- Capitalism and Alternatives -

On whose hands are the Blood spilt on?

Posted by: Kweassa ( the Great March ) on October 10, 1999 at 17:36:24:

In Reply to: super terrorism. posted by Mad Pete on October 08, 1999 at 16:30:57:

The posting about terrorism reminds me of some of Sartre's writings, where he said "Anti-terrorism, without proper principles of acknowledging the conditions of the terrorists, what they are saying, and what led them to their actions, is no different from turning your back on people who may actually be deprived of justice." I am sorry to say I do not remember the name of the book in which Jean-Paul said that, but I do seem to remember it was about (then) recent atmosphere of anger against Algerian terrorism in France. Some people misinterpret Sartre's statement - supporting terrorism as a justifiable means of accomplishing something.

Socialists under Marxian influence generally(and genuinely) doubt that terrorism actually accomplishes something (especially since Marx's criticism on Blanquism seems to be very agreeable), but are usually are willing to be more lenient on the matter. On the other hand, America's Anti-terrorism policies(which its allies in the Europe treated with a disdain) is especially notorious for doing just the thing that Sartre accused of: unconditional WAR, immediate military action against any types of agression against America, no matter what led to that very terrorist act.

Terrorism may achieve nothing, but if one's plea of help to the world falls under deaf ears, what options they have got left, I can not think of. My own country(Republic of Korea) has once been under harsh and atrocious rule of the Japanese Empire (which makes the Imperial Rule of India look like a picnic(no offense to any Indians who might be out here)), and when the diplomats of then Chosun looked for help, no one was willing. America had already agreed on the Katsura-Taft treaty, which Japan agreed on American rule of the Philipines, and vice versa with Japan's rule of Chosun. The movements for independence have been crushed, and military resistance have been drive out of the peninsula, hopelessly wandering the plains of Manchuria. What options did we have?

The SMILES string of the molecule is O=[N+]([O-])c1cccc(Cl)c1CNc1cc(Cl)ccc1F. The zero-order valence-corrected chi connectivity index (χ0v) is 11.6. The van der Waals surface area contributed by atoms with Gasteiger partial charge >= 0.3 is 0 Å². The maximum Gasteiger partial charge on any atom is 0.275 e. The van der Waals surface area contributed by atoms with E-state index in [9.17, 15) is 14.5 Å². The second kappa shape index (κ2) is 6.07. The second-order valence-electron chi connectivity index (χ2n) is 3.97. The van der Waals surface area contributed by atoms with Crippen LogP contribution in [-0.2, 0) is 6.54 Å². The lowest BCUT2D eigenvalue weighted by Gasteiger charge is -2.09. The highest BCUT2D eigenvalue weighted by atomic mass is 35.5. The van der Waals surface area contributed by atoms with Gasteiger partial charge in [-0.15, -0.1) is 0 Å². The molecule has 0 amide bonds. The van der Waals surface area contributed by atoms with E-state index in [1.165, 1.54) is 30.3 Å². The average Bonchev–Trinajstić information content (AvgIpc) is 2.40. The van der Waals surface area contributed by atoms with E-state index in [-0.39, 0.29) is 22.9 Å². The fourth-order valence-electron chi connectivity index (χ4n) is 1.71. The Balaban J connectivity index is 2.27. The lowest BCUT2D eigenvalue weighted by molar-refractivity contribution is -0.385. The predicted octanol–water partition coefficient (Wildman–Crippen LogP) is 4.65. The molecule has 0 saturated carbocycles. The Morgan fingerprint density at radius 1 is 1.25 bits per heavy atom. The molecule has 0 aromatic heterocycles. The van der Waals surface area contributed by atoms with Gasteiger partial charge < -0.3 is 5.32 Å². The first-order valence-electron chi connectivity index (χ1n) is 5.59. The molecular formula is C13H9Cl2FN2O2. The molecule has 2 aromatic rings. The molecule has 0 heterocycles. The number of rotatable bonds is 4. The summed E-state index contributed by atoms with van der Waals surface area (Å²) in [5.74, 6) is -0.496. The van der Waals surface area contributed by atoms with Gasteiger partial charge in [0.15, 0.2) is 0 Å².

These acts of violence against the Japanese rulers are considered as heroistic today. Virtually people from any nation which was under the Imperialist rule of the 19~20th century would agree. These 'resistances' are not unfamiliar even to America and Europe. The American Colonies have fought long and hard against the English, and the people's Resistance were in continuous war against the rule of Nazi Germany.

Would anyone agree to these acts of terrorism if they had taken place today? If the people of Grenada and Panama blow off bombs in an American building, would the people of the world sympathize? If the people of East Timor finally got fed up with the total ignorance of the world powers, and had to start bombing places to get some attention, would the leaders of the world feel something for it? Perhaps guiltiness? Sadly, I doubt.

It took a lot of newspaper headlines, and a thick list of the dead, to finally get America moving to at least LOOK like they were sincerely worried about the peace of the middle-east. Chairman Arafat would agree with me. I do not support terrorism, and I would never even think of taking part in such actions, but there certainly is something more to terrorism, which people should sincerely think about.

Not all the blood spilt are on the terrorist's hands. The hands of the leaders of the world, AND the citizens of the world, are also dripping with blood.

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